Nobody likes a bully. However, there are plenty of reasonable ways to deal with a bully — murder should not be one of those ways. According to the new trailer for No One Saw A Thing, though, some of the folks of Skidmore, Missouri saw murder as their only option in handling the "town bully," Ken McElroy, back in 1981. The whole town then basically just looked the other way, and the disturbing events that followed seemingly changed Skidmore forever. You're probably going to want to marathon this one.
According to the official press release for the forth-coming, six-part, true crime docu-series, No One Saw A Thing "examines an unsolved murder in the American Heartland and the corrosive effects of vigilantism in small town America." There were nearly 60 people who witnessed McElroy's death, all of whom "deny having seen anything, to this very day." And that's just the beginning.
The trailer for the series is ... well, it's wild, to say the least. Really wild. Wild in a way that definitely won't make you want to visit Skidmore anytime soon. (Sorry, Skidmore.) One might also describe it as unsettling. Disturbing, even. True crime entertainment at its finest.
The trailer opens with an aerial view shot of a small, rural town, surrounded only — on all sides — by vast, sprawling, flat plots of land. There are no sky-scrapers to be seen; no big city lights off in the distance. No car-clogged highways; no bodies of water; no nothing, just land, as far as the eye can see.
"I was glad he was dead," a woman's voice admits, as the camera zooms in closer towards the town of Skidmore. "Killing him was the only way it was going to stop."
Viewers are then shown a few brief clips from the news at the time, and it's revealed that McElroy's wife reportedly told police that she saw who killed her husband. "That was the one mistake that they made," a man says of the shooters. "That they didn't kill his wife. I would have killed his wife."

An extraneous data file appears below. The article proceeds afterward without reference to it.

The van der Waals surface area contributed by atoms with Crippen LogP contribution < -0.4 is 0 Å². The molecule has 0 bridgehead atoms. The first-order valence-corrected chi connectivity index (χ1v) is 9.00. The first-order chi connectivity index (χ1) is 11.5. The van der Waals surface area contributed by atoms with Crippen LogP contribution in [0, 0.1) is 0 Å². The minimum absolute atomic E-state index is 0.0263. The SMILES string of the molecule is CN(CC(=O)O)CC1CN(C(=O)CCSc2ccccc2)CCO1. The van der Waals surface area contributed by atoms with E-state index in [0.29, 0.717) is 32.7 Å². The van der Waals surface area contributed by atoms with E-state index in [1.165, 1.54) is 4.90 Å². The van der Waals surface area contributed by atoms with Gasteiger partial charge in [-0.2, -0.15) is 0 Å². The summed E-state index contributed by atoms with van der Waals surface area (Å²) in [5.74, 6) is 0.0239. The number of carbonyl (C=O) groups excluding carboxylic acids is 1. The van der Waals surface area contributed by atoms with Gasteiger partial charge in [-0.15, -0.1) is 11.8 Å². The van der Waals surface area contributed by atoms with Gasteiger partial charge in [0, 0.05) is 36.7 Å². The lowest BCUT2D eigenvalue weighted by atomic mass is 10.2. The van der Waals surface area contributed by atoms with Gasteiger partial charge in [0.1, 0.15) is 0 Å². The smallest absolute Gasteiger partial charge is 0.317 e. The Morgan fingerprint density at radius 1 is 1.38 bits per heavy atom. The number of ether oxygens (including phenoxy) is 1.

Another woman then looks into the camera, completely straight-faced and says, "I was proud they had killed him, because this town was so full of sin." Wait — was full of sin? McElroy may have been the reason behind some of the sinning in town before he was murdered, but all the sinning that then followed? Can't hold a dead man at fault for that.
"They’re not glad people are asking about it, but I do think a lot of people are looking for closure," the series' director, Avi Belkin, told People of Skidmore's residents during a recent interview. "The new generation is kind of upset that this is still looming over the town."
Belkin then went on to explain that after spending two months in rural Missouri, "I started going deep into it and saw more violent acts that happened in that town," he told the outlet. "I was fascinated with this story. It really becomes a much deeper portrait of American society."
So, what else has gone down in Skidmore following McElroy's death? The series premieres on Aug. 1, so you'll just have to wait and see.